March 23, 2011 - Bend Bulletin - Changes to Prineville Reservoir allocation deserve support
Apr 18, 2011
Changes to Prineville Reservoir allocation deserve supportBy Yancy Lind / Bulletin guest columnist
Published: March 23. 2011 4:00AM PST
U.S. Rep. Greg Walden recently announced his intention to introduce legislation that would change the manner in which water in Prineville Reservoir is allocated.
The bill is under development, but the city of Prineville and local irrigators have released a set of principles outlining what they think the legislation should include. These principles would allocate water to the city of Prineville and increase the rights of irrigators to water without consideration for the Crooked River, the needs of fish and wildlife, or recreational boaters.
Central Oregon Flyfishers, the Deschutes Chapter of Trout Unlimited, Sunriver Anglers, and the Deschutes Basin Chapter of the Association of NW Steelheaders are a coalition of local angling clubs that are concerned with the management of the Crooked River. We believe it is possible for reasonable, civic-minded individuals to come to a water management agreement that will benefit all Oregon residents as well as fish and wildlife.
The abundant natural resources in Central Oregon make it a great place to live and recreate. The area’s rare mix of urban, rural and active lifestyles coupled with outstanding outdoor qualities makes it a highly sought destination for new residents, businesses and visitors alike.
Prineville Reservoir and the Crooked River are resources enjoyed by thousands of Central Oregonians as well as a destination fishery for anglers from all over the Pacific Northwest. The positive economic impact of the river will only increase if the ongoing reintroduction of salmon and steelhead is successful.
Currently, Prineville Reservoir is managed by the U.S. Bureau of Reclamation for two purposes: flood control and agricultural irrigation. The legislative concepts announced by Walden would modify management in some important ways. Key aspects include moving the upstream boundary of the Wild and Scenic section on the Crooked River to allow a new hydroelectric plant to be built below the dam, allocating water to the city of Prineville for mitigating increased groundwater pumping, and providing “first fill” rights to the Ochoco and North Unit irrigation districts to ensure irrigators are given their water allotment before any other uses for the water. This is a significant change from current management policy.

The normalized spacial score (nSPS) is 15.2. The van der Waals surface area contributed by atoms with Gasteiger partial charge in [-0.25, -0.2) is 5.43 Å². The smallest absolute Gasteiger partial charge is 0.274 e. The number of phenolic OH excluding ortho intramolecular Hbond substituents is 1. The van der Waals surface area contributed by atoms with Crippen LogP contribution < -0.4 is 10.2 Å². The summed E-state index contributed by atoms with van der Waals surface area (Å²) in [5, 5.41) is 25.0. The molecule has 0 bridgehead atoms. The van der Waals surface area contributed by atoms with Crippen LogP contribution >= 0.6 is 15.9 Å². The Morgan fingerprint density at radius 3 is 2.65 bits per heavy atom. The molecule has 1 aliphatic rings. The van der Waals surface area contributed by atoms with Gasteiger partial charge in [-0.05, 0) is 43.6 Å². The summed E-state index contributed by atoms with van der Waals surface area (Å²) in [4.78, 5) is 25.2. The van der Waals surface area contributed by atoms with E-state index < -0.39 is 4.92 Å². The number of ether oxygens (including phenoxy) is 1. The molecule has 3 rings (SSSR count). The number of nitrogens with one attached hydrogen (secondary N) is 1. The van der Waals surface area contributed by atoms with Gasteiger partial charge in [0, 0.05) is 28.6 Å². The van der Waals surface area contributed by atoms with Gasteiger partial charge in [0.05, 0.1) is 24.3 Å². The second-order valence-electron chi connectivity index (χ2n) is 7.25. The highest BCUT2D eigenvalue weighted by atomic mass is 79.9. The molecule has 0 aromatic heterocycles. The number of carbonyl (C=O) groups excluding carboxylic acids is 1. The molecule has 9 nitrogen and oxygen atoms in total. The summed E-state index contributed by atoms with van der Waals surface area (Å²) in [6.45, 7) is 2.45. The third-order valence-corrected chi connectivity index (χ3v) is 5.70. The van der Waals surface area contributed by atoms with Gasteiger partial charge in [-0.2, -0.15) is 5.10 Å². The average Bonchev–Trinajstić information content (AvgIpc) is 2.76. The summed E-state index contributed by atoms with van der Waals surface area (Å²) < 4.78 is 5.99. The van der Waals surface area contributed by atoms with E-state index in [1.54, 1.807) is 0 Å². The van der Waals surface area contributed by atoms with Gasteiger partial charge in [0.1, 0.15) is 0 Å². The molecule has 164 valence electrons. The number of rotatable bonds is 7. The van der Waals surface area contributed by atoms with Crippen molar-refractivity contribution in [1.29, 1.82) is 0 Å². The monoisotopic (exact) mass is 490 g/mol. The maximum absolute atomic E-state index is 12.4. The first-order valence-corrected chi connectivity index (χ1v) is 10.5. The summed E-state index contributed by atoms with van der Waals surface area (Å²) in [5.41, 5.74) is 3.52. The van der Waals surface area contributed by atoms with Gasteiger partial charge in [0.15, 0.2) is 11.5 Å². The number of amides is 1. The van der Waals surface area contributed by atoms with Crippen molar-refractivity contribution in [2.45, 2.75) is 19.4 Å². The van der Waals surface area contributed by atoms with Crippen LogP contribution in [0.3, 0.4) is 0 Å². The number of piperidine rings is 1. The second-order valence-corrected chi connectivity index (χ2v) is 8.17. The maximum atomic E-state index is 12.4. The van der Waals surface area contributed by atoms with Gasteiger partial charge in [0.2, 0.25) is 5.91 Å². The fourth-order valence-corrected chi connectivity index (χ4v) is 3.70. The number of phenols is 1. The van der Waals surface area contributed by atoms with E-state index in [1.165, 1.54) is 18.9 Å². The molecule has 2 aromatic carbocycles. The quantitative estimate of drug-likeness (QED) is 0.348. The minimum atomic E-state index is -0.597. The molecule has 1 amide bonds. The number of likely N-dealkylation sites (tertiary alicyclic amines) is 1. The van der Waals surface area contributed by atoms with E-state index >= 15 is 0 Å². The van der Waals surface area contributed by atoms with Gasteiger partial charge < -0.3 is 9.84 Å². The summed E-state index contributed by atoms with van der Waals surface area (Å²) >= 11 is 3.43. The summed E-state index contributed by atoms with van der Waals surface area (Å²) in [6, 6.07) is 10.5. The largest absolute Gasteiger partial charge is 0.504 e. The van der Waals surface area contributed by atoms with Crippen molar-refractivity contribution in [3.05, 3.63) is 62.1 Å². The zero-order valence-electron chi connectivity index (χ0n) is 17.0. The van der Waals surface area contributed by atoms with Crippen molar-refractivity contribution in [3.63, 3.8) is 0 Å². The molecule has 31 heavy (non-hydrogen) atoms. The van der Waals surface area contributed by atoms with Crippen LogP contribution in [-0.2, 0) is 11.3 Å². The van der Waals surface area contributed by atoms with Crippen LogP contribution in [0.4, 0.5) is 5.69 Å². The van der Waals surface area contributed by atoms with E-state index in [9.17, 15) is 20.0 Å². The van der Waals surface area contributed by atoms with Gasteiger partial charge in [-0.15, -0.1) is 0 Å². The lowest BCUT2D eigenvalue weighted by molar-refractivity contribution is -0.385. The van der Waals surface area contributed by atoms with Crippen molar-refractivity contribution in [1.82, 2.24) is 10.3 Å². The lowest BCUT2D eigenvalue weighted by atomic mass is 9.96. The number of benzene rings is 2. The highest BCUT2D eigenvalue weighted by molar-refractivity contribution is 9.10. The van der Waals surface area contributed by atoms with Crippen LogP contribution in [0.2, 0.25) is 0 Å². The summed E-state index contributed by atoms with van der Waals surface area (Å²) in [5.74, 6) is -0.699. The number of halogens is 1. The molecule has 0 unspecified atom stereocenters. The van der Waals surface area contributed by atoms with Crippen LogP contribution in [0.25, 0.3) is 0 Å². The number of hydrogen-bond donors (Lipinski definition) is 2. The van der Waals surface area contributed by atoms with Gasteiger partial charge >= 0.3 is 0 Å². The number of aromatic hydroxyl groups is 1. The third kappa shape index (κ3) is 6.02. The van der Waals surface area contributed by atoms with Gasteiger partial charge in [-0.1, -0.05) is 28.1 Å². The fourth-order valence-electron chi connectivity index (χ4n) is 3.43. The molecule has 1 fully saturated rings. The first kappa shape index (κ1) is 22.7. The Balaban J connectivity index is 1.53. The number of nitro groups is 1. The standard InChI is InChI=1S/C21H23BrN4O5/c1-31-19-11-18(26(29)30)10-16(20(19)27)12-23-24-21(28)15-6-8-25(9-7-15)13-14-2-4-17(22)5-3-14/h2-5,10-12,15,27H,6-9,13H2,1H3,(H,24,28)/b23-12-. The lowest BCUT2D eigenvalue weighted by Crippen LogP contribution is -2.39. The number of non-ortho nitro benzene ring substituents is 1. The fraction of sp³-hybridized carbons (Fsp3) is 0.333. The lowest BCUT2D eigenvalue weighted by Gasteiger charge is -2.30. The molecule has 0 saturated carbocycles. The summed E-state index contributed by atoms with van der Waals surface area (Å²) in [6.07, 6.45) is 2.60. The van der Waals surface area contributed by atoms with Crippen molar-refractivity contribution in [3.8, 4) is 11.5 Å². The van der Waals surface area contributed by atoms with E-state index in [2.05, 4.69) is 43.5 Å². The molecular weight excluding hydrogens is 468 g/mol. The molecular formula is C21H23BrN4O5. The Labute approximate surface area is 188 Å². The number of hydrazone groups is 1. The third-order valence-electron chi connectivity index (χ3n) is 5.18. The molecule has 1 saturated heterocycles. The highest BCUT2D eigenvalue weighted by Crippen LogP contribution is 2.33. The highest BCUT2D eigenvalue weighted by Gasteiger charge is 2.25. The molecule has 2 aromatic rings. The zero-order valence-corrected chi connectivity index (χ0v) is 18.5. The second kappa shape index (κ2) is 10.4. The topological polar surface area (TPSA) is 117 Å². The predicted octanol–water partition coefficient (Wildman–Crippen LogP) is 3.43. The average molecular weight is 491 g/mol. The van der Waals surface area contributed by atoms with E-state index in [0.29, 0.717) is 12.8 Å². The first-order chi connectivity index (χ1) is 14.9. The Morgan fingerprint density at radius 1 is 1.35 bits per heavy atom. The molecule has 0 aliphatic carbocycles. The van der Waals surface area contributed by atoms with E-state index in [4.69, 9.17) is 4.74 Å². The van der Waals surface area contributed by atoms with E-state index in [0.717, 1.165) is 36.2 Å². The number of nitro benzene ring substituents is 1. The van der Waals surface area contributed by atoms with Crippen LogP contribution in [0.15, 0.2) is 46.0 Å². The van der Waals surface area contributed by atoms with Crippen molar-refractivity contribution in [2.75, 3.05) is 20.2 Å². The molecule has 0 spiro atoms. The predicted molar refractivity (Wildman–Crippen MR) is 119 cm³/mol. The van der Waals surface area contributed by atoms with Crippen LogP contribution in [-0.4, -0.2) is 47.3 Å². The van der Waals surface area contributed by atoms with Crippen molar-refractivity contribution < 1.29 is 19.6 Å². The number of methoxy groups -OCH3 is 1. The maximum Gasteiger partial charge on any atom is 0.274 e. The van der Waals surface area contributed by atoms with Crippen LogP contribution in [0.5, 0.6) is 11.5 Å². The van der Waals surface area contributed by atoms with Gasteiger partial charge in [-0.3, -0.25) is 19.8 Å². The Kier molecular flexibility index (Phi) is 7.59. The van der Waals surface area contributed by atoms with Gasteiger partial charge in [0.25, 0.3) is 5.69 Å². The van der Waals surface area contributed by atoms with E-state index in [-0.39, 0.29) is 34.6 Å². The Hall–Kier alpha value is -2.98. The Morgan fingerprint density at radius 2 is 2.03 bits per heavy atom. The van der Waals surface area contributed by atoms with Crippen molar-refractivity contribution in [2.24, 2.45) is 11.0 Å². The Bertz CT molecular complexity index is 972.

As the The Bulletin has detailed in recent coverage, the city of Prineville has a serious water shortage issue. We acknowledge Prineville’s need for an allocation of water to mitigate increased groundwater pumping for their city water supply. We see clear benefits of adding a hydroelectric power plant at the base of Bowman Dam. We also understand the desire of the irrigators to ensure they have continued access to the water they have used for many years.
There are no provisions, however, for fish and wildlife. Speaking for the angling community, we are concerned the needs of a river, which has been neglected for decades, are not being addressed in the draft bill.
To be fair, the draft bill calls for further studies on the needs for fish (while providing no funding mechanism or commitment to act on study results). We also support the call for additional study to help inform future management; however, we should not wait for results from an unfunded study to begin managing for improvements. We can act now based on what we do know. For example, the Oregon Department of Fish and Wildlife has studied the river and in 1990 applied for increased water in the Crooked River for the benefit of native trout. The Ochoco Irrigation District protested this request and it was not granted. Additional studies have been completed since then which further refine our understanding of how significant improvements can be made in trout habitat.
It is important to understand that approximately 50 percent of the water in Prineville Reservoir is allocated for irrigation, and the rest is unallocated. If the bill passes, the city of Prineville will only take a very small allocation of water, still leaving almost half unallocated. Given this fact, we believe water should be provided for fish and wildlife as well.
Inevitably, tensions between competing interests for natural resources will arise, but civic-minded and reasonable residents should be able to negotiate amiable resolutions that benefit us all. If done thoughtfully, new legislation can provide all users an opportunity to benefit from the unallocated water.
We call on our legislators to craft legislation to make this happen. If you agree with us, we urge you to contact Rep. Walden as well as Sens. Ron Wyden and Jeff Merkley on this important issue.
Yancy Lind is president of the Deschutes Basin Chapter of the Association of NW Steelheaders .
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